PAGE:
But that's the science that they put behind it, and that's what Instagram behind it to say, "Hey, no one is moving this so let's make it for the medium," which I get. And for me, I think that for them it's a playground. Whether it can be a YouTube bust or whatever, really it was a play just to try to get--
YouTube bust or whatever, really it was a play just to try to get content creators because I really think they're seeing that taking those content creators and getting them over and getting that content onto Instagram is going to be something that they really have to do in the next couple years and they want to make sure they get a good footing inside that.
So, I mean, I've watched it. I'm not following. I really got more out of it when I was looking at the timeline. That is, the popular stuff. So what it does is it has different feeds. One of those feeds is the people you follow. So I didn't have a ton of great content inside of that. And I did. I saw a lot of it kind of janky because like you said, even the content creators and even brands are really kind of trying to fit this vertical by putting horizontal inside of it.
So they're kind of ... you're watching an experiment happen right now. But it does mean that these content creators are going to have to do all of our editing. It does mean like, you're going to kind of have to shoot differently or think about things a lot differently because that being said, there is a big difference to kind of the look and feel whenever you're doing that vertical, even head and shoulder stuff, versus the horizontal.
So anyway, I got more out of it when I was looking at the popular stuff. So then I started to say, oh, I get it. My thought on it is I don't get it yet. I'm sure there's a reason. I'm sure in a room they were all ... there was a lot of conversation about it. I don't get why it's not more integrated with stories.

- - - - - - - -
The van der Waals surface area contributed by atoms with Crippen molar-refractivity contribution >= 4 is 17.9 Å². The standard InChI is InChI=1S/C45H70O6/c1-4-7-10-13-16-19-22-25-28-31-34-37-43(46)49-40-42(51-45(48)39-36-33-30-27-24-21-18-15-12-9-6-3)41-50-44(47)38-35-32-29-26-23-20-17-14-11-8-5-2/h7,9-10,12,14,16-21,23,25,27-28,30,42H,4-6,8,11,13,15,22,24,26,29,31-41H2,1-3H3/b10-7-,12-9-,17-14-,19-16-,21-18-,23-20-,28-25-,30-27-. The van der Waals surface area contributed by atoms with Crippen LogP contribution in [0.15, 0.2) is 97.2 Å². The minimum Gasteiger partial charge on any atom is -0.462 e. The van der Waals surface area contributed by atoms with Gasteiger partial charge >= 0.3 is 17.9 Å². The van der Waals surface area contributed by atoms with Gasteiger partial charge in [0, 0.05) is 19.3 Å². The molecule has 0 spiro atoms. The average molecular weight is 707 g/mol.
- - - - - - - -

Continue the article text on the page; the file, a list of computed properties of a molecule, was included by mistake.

I mean, because stories to me is really been catching on and has, has been proven itself to really put a dent in Snapchat. And so that seemed to be where the gas and the fuel was and to make it its own completely separate thing didn't feel like the best user experience in the world. I'm sure there's some reason to keep it separated and maybe they see that time when it comes together, but it's not something I am just going to over and over again, and as a user I'd love to see the info and the data to see if people are really going back to it time and time again. You know, right now.
Demian Ross: Yeah, I'm going to go back. Historically, when Instagram went up for sale and Facebook bought it, I was really pissed off because I really wish Google would have bought it because I felt like we would have had a platform that would be running trailers to then take you to YouTube videos.
Like, I really felt like they've missed. If they were selling it for a billion, Google should have just said we'll give you $2 billion. Like Google, you messed up on that one.
For me, I feel like what we're going to see with IGTV is getting back to my point, that videos were removed from the timeline and it'll probably be some sort of ... Because they're doing like that preview art, like that'll be something, you know, even to your point that maybe you'll be in the timeline, you click that and then you'll go into IGTV, which will be interesting, but again, it's going to a vertical which is just something that I have to learn as a creator, like creating stuff in vertical.